Forever Free: Abraham Lincoln's Journey to Emancipation

Online Site Support Notebook: Programs for Younger Audiences

Traveling Civil War trunk show for children. The National Parks at Gettysburg has a traveling Civil War trunk show for children. The trunk is available for a two-week time frame throughout the school year for a nominal fee of $25.00 (used to replace worn and damaged items), plus shipping and handling. If you are interested in receiving a trunk, please leave your fax number on the voicemail system of the Education Coordinator (717) 334-1124 extension 420. You will receive an application form and, if available, a trunk will be shipped to your school or library on a specified date. You will then submit a donation check covering the cost of the shipping expense of the trunk, average cost is $120. Once the slots are filled, you may be placed on a waiting list. See

  • Plan a program showing middle grades how to use primary sources in historical research.

  • Teen poetry writing and public reading on themes of freedom

  • Books: (also see book lists in Resources section of notebook) Maritcha: A Nineteenth Century American Girl, Tonya Bolden; Soldier's Heart, Gary Paulsen

  • Partner with a local children's museum on programs about the Civil War and Lincoln

  • A library on first tour partnered with a local newspaper, which ran six ads over the period of the exhibit, each ad on one exhibit theme, and asking children a question that related Lincoln's era to their lives today (Charleston County Public Library, Charleston, SC; exhibit coordinator Natalie J. Lawrence)

  • Plan a young people's chautauqua focusing on personalities, events, music, costume and other aspects of the Civil War era, with speakers impersonating public figures, simple craft activities, dancing and acting (this could be a series of programs throughout the exhibition period).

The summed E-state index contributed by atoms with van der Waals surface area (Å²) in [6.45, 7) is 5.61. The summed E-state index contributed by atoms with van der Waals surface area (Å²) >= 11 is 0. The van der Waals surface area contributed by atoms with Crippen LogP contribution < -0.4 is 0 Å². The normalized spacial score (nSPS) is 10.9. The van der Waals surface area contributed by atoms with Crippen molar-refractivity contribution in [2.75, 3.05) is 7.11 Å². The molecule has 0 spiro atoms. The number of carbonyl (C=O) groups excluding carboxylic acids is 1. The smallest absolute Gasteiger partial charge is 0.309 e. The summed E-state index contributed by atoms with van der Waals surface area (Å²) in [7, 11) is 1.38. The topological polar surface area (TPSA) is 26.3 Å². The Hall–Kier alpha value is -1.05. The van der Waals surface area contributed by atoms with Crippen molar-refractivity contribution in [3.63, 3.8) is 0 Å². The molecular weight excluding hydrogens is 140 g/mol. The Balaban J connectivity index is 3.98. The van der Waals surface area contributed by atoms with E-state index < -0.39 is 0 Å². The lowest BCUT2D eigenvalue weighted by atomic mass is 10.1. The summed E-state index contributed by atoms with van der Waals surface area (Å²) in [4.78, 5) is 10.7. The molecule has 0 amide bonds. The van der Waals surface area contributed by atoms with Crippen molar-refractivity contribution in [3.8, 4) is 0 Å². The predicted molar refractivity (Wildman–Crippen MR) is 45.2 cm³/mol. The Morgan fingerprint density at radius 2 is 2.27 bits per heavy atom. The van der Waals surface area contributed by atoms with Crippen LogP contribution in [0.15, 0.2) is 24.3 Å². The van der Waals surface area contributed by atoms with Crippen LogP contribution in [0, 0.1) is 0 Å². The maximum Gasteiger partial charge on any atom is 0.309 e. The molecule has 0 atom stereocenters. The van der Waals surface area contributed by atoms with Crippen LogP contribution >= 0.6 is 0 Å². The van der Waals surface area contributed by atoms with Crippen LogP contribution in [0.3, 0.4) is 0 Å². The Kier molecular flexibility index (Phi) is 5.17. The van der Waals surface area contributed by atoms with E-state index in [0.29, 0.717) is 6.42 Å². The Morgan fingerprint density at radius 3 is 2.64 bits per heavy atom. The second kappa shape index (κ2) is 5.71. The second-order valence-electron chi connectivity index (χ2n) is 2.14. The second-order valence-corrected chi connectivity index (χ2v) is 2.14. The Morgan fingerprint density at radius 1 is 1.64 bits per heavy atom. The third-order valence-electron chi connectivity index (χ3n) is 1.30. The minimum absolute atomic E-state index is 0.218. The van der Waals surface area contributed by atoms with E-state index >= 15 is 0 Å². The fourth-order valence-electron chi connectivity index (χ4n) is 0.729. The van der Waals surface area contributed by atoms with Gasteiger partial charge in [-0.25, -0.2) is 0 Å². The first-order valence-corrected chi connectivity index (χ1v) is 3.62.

• Include a title for young people in the Forever Free "One Book, One Community" series.

  • Plan a children's program on Civil War spies.

  • "Lincoln Loved Books, Too," bedtime stories at the library for the younger set.

  • Hold storytime sessions using books about Lincoln and his contemporaries (see book list for younger readers for examples).

  • Sponsor essay contests: "What Would Lincoln Think About the World Today?" "What If I Had Been a Slave?"

  • Help youngsters make simple toys from the period, e.g., daisy chains, wood whistles, and play games, e.g., leap frog, blind man's bluff, yo-yo tricks.

  • Play children's games from the Civil War era (see list of web sites for information).

  • Family activity night at the library with stories and songs about Abraham Lincoln and the Civil War

Programs with schools

  • With a lead teacher or teachers, sponsor a "Forever Free" curriculum workshop for teachers in your area, using various curriculum materials.

  • Enlist a teacher or librarian to present a curriculum activity to a library audience of young people.

  • Encourage teachers at local schools to use Abraham Lincoln, Civil War, and emancipation themes in the curriculum during the exhibition.

  • The Library of Hattiesburg, Petal and Forrest County, Hattiesburg, MS, hosted a one day "Forever Free" symposium for secondary school teachers and the public with a master teacher and Lincoln scholars as presenters (contact library director Pamela Pridgen for information).

  • The Kentucky Library and Museum, Bowling Green, KY, presented three professional development workshops for teachers. Each featured historians and librarians talking about topics and discussing primary resources available in the area for teachers to use. The first workshop was about the Civil War in Kentucky, the second about slavery, and the third about the Antislavery and Emancipation movements.